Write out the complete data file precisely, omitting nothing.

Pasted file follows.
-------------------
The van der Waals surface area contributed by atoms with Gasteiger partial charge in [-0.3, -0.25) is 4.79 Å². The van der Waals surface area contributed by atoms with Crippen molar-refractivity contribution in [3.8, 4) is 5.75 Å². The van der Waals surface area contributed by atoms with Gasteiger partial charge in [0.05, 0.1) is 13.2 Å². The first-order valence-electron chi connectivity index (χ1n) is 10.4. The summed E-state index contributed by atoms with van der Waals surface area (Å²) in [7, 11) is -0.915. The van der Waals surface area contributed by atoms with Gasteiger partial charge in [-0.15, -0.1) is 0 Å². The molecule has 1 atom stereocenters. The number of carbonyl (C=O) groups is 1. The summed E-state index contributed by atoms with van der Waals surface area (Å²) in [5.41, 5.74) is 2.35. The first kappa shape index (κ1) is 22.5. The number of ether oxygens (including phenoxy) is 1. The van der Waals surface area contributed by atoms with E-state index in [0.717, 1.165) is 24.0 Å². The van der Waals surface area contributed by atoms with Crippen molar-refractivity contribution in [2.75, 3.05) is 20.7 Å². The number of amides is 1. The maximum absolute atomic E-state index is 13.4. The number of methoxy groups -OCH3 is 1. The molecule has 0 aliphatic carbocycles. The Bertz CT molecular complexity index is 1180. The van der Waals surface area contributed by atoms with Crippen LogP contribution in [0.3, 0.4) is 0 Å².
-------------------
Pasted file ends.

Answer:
The van der Waals surface area contributed by atoms with Gasteiger partial charge in [-0.3, -0.25) is 4.79 Å². The van der Waals surface area contributed by atoms with Crippen molar-refractivity contribution in [3.8, 4) is 5.75 Å². The van der Waals surface area contributed by atoms with Gasteiger partial charge in [0.05, 0.1) is 13.2 Å². The first-order valence-electron chi connectivity index (χ1n) is 10.4. The summed E-state index contributed by atoms with van der Waals surface area (Å²) in [7, 11) is -0.915. The van der Waals surface area contributed by atoms with Gasteiger partial charge in [-0.15, -0.1) is 0 Å². The molecule has 1 atom stereocenters. The number of carbonyl (C=O) groups is 1. The summed E-state index contributed by atoms with van der Waals surface area (Å²) in [5.41, 5.74) is 2.35. The first kappa shape index (κ1) is 22.5. The number of ether oxygens (including phenoxy) is 1. The van der Waals surface area contributed by atoms with E-state index in [0.717, 1.165) is 24.0 Å². The van der Waals surface area contributed by atoms with Crippen molar-refractivity contribution in [2.75, 3.05) is 20.7 Å². The number of amides is 1. The maximum absolute atomic E-state index is 13.4. The number of methoxy groups -OCH3 is 1. The molecule has 0 aliphatic carbocycles. The Bertz CT molecular complexity index is 1180. The van der Waals surface area contributed by atoms with Crippen LogP contribution in [0.3, 0.4) is 0 Å².